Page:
My blog "Farah in Africa" has moved!

You will be automatically redirected to the new address. If that does not occur, visit
and update your bookmarks.


Hello peeps...

I am sad to say that I am no longer blogging here at Farah in Africa. My assignment has ended and will start heading for the homeland soon. As I begin a new chapter of my life, I also have decided to start blogging in a new platform.

You  may find me now at My Nipa Hut.
Hope old friends will find me there, and if not, I know I'll make new friends.

Thank you for being with me through my Kenyan adventure.
Thank you, Blogger.

Wordless Wednesday 010: Warthog

I am back online again and I missed blogging. It so happened that my co-volunteers and I had a chance to be in Nairobi for a much-needed R and R and there was Internet where we were staying. I just had to update my blog to tell my family I am fine and also to share this photo. The thing is, by the time this gets published, I would probably be on my way to Mombasa to resume my community work; or, maybe not (it depends on the situation as this is an auto-post anyway). We had a wonderful weekend watching wild animals and just being in the city with electricity, running water, and most of all, enjoyed the company of fellow volunteers and great food! And what a great weekend it was. This is a not so Wordless entry, so please excuse me. Ok, on to the picture.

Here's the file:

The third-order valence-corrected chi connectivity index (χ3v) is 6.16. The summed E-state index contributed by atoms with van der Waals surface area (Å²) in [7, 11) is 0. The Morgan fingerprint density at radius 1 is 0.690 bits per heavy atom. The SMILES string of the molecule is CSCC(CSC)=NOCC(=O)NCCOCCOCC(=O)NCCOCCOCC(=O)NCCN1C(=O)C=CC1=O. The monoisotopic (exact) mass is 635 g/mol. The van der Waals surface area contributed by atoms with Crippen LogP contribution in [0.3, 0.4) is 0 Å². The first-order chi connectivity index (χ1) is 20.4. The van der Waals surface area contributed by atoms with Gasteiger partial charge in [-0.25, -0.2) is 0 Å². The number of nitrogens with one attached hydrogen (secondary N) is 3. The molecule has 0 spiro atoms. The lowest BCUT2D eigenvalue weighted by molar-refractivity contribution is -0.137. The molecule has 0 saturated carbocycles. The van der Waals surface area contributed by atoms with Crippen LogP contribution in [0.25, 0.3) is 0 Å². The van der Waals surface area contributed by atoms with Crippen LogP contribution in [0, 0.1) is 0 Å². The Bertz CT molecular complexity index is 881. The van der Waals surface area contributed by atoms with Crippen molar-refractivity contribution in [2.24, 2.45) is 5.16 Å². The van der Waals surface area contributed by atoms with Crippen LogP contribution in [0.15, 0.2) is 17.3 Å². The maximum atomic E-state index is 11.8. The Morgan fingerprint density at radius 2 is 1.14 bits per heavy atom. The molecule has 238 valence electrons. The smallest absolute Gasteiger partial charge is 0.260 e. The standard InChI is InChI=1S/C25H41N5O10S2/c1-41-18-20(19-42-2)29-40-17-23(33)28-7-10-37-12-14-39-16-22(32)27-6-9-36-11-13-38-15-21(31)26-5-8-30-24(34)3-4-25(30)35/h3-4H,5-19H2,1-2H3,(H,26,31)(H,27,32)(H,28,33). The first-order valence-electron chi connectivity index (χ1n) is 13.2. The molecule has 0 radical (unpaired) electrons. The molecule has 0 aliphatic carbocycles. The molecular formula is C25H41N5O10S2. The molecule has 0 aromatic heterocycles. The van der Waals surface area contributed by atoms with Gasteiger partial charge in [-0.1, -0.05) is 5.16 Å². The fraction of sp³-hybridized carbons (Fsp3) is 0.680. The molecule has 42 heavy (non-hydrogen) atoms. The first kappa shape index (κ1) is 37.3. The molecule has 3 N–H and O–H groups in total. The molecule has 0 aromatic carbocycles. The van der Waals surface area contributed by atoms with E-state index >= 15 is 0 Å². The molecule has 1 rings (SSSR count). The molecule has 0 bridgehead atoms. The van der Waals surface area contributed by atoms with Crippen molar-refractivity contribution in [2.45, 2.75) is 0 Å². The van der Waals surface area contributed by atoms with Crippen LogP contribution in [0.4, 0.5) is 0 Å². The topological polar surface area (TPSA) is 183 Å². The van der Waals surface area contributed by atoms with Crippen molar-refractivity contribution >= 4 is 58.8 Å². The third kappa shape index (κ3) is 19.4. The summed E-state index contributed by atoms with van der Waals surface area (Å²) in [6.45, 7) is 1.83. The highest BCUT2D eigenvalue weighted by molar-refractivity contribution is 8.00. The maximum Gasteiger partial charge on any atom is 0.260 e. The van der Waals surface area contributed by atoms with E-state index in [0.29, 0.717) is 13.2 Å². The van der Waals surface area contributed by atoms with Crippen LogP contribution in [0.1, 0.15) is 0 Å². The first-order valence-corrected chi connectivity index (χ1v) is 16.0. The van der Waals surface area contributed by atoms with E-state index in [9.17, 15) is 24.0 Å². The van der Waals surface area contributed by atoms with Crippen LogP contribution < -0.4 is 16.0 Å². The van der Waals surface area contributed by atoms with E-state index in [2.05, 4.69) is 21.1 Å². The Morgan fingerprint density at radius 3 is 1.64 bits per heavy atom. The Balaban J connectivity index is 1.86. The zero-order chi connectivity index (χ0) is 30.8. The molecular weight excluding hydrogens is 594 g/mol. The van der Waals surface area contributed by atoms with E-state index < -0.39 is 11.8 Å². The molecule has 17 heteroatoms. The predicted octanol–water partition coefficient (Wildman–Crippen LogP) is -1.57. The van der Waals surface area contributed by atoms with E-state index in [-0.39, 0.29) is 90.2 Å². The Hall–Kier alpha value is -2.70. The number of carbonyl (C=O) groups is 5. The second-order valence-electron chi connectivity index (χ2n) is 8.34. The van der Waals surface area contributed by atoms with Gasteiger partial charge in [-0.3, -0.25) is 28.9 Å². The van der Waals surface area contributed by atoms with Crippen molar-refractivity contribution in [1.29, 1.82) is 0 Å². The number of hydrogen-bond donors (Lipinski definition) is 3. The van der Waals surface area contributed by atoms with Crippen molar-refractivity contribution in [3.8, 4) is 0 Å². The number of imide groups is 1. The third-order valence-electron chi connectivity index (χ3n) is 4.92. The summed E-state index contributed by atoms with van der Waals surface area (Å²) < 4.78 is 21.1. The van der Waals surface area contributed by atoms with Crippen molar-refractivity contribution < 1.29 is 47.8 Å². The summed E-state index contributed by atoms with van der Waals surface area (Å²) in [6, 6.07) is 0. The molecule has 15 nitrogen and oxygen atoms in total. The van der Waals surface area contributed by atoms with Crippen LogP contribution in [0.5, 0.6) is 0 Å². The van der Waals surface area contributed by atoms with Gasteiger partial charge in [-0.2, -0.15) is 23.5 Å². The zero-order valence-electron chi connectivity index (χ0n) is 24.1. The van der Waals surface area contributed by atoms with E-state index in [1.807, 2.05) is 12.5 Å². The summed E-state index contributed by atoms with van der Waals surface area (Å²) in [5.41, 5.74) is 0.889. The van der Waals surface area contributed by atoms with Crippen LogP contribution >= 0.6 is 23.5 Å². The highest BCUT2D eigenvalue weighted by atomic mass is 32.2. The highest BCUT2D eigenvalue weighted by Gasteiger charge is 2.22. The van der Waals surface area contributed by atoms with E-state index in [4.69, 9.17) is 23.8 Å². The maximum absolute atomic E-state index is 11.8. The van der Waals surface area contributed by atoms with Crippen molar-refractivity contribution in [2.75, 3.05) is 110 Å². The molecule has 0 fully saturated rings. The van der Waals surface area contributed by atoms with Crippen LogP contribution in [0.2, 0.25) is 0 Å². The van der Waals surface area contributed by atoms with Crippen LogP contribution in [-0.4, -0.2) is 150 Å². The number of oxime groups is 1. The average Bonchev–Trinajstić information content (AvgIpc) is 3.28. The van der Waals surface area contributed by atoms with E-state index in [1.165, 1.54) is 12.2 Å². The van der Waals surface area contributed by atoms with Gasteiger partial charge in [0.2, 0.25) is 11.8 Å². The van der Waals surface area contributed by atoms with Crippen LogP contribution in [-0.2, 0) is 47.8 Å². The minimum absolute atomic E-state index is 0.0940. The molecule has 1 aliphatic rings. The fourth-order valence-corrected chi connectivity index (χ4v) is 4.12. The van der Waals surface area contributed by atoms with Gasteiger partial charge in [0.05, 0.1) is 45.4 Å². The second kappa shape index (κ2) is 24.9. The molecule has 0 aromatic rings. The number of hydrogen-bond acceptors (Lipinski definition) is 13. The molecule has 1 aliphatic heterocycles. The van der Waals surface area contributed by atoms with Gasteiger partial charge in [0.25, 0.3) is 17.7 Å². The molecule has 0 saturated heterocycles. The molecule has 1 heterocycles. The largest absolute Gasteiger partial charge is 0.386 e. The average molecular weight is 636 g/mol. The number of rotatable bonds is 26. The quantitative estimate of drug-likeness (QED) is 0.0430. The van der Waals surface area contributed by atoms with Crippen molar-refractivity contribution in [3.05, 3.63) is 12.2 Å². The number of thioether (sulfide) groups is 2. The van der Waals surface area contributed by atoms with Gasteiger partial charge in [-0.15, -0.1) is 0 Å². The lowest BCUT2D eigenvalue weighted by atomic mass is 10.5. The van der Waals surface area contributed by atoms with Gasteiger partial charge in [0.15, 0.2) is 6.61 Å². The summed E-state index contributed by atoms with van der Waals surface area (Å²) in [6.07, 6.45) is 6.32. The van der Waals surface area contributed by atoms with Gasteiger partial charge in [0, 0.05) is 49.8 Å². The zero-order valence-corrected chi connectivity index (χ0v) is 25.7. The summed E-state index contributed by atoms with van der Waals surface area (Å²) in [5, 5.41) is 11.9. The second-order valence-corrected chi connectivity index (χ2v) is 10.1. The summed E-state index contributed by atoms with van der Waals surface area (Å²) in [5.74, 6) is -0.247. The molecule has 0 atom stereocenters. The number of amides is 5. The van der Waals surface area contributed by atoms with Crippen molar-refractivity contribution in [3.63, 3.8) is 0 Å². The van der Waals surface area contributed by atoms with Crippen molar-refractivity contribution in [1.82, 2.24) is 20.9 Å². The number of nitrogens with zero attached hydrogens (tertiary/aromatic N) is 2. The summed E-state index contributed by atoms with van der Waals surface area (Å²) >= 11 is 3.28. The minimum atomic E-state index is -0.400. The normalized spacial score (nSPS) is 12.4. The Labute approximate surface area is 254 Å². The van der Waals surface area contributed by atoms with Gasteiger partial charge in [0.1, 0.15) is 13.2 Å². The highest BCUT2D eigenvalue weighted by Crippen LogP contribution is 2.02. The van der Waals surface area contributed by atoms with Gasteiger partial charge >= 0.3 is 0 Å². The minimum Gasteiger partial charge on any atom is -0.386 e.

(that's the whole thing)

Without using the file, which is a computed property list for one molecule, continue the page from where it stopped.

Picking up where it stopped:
This one may not be Pumbaa the lovable character in the Disney movie, the Lion King, and half of the dynamic duo Timon and Pumbaa, but it is a warthog. We found this one on our visit to Amboseli National Park in Kenya.

This is, specifically, a Central African warthog (Phacochoerus africanus massaicus) that is found only in Kenya and Tanzania. The warthog commonly reverses into burrows with the head always facing the opening and ready to burst out if necessary.

Wordless Wednesday 009: Rainbow connection

You are reading another automated post as by now I am in my village continuing my community work. Monsoon season already started a month ago and it's been non-stop. Well, when it rains, it really pours! One afternoon I got out of my hut after a two-hour pounding of rain, I noticed the locals were chattering noisily, obviously excited over something. When I approached the group of young mothers just a few steps away from me, they shouted at me to look at the sky. So I followed their pointing fingers and voila!!!

What a beautiful sight to behold! I can understand the excitement. It's one of those simple moments you feel the grandeur of God's creations... it definitely left an imprint in me.

Wordless Wednesday 008: Mating

Please excuse the absence of current posts here. I am a bit lost in a flurry of field activities. Not long ago, I just came back from Nairobi from a meeting and yet there's another meeting looming again, on May 19th for a mid-term review. Again, one local representative from the cooperative will be coming with me for this mid-year activity for all Volunteers and partners.

Anyways, this is my entry for this week's WW.